August 15: Solemnity of the Assumption

This summertime solemnity, celebrating Mary’s assumption into heaven, bears an age-old tradition of blessing flowers, herbs, and the August harvest. It invites us to celebrate this abundance through the lens of Mary, the fragrant Theotokos (“God-Bearer”), who bore the gift that awoke us to abundance.

The fragrant, herbal traditions of the Assumption offer us tangible & sacramental ways of grafting feast days into our lives…inviting us to experience theology with all our senses. And for me, anyway, that’s where deeply-seeded memory is formed.


Laurent de La Hire, 1606-1656

The Assumption of the Blessed Virgin Mary – also known as the Dormition – commemorates the end of Mary’s life and her journey into heaven. It’s been formally celebrated since the early Middle Ages, with folk stories surrounding Mary’s death being told in ancient apocryphal texts centuries before that, dating back to even the 2nd century.

“There is a quasi-precursor of this feast in the ‘Day of Mary Mother of God’ which is attested for August 15 in a mid-fifth century lectionary from Jerusalem (extant in an Armenian translation). This ancient feast was rather general in its object and it soon became a commemoration of the Natale (‘birthday’), i.e., death of Mary (Greek: koimesis; Latin: dormitio; = ‘falling asleep’). The feast in this form was extended to the entire Byzantine empire by Emperor Maurice (582-602). […] …In the seventh century this was celebrated as the ‘Feast of Mary’s Assumption.’ A feast called Natale Sanctae Mariae on August 15 is attested for the middle of the seventh century in Rome. Under Pope Sergius I (687-701), a Syrian who did much to introduce Eastern feasts of Mary to Rome, the feast in question was celebrated as a feast of her death, and included a procession from the church of St. Adrian to the church of St. Mary.”

Adolf Adam, “The Liturgical Year: Its History & Its Meaning After the Reform of the Liturgy”
“The Death of the Virgin (Dormition)”, Late 15th c., from the Workshop of Tilman Heysacker

This relief sculpture (housed in the Met’s Cloisters), once part of an altarpiece, depicts a scene from the Golden Legend – a collection of hagiographies by Jacobus de Voragine, very popular in the late Medieval period. In this tale, the apostles gathered at Mary’s deathbed; the sculpture shows St. Peter officiating (holding the book), another apostle sprinkling holy water, and an apostle at Mary’s feet filling the air with incense. Only eleven apostles are depicted here; St. Thomas was late. He doubted her Assumption, and then her girdle fell to him from heaven.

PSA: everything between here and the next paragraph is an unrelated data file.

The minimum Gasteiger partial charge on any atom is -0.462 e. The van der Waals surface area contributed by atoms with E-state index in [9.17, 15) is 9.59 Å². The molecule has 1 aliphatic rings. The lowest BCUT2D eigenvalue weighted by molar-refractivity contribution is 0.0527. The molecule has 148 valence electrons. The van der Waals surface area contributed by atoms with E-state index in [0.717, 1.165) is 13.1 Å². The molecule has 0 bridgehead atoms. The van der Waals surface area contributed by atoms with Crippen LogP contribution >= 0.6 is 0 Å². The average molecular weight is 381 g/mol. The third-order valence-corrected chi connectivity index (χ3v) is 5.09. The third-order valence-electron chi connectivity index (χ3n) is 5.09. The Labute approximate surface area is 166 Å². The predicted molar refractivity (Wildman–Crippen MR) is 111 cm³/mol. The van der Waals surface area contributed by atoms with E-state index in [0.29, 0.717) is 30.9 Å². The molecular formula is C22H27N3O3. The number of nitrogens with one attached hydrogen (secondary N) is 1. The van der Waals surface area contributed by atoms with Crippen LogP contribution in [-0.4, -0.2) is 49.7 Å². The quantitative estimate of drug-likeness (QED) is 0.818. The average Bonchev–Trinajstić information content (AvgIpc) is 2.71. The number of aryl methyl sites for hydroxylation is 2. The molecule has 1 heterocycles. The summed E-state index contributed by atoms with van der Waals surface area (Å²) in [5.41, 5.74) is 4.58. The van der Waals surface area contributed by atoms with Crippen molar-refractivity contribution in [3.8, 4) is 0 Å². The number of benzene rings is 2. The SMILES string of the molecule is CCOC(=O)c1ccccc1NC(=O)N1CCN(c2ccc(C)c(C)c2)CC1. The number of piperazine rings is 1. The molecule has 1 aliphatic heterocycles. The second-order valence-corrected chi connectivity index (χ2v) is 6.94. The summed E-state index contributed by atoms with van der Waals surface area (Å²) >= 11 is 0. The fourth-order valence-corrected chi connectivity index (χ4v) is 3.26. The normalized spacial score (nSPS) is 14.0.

Another story goes that when Thomas arrived and entered Mary’s tomb, he found only her burial sheet and a fragrant array of flowers and herbs.

“If you have gathered herbs in the moonlight on a still summer night you will know why I shall never forget that night of August 14. As I stopped to pick a spike of lavender, I was enfolded in an ancient spell of legend and story. From the past a voice of some old herbalist spoke out. The Mother of God was very fond of lavender flowers ‘because of their virtue in protecting clothes from dirty, filthy beasts.’ She also loved this herb ‘for the reason that it preserves chastity.’ And periwinkle or joy-of-the-ground should be blessed on Our Lady’s Day, for ‘whoever carries this herb with him on the skin – the devil has no power over him.’ Take clary, too, for these flowers are the ‘eyes of Christ.’ Kathy’s little feet were crushing the creeping thyme in the path and the pungent odor reminded us to pick a whole family of thymes. We must have mints, too, for they were strewn on the streets and Church aisles for the Virgin’s procession. The cooking herbs were not forgotten. If I am to be Christ’s cook, I must use God’s herbs ‘for the service of men.’ ‘In pottage without herbs there is neither goodness nor nourishment.’

“Soon our aprons were full of a pot-pourri of fragrant sprays, and Kathy and I joined the others. We had gathered the best of our harvest. We made a diadem of our first fruits for the coronation fo our Queen, for the day of the Assumption, the crown of all feasts in honor of Our Lady.”

Florence Berger, “Cooking for Christ: Your Kitchen Prayerbook”





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References cited:

Adolf Adam. The Liturgical Year: Its History & Its Meaning After the Reform of the Liturgy. Liturgical Press, 1990.

Berger, Florence with Alexandra Greeley & Sr. Esther Mary Nickel R.S.M, Ph.D., S.L.D. Cooking For Christ: Your Kitchen Prayer Book. Catholic Rural Life, 2018 (Revised Edition).

Cloisters: The Death of the Virgin (Dormition).

Golden Legend: The Assumption.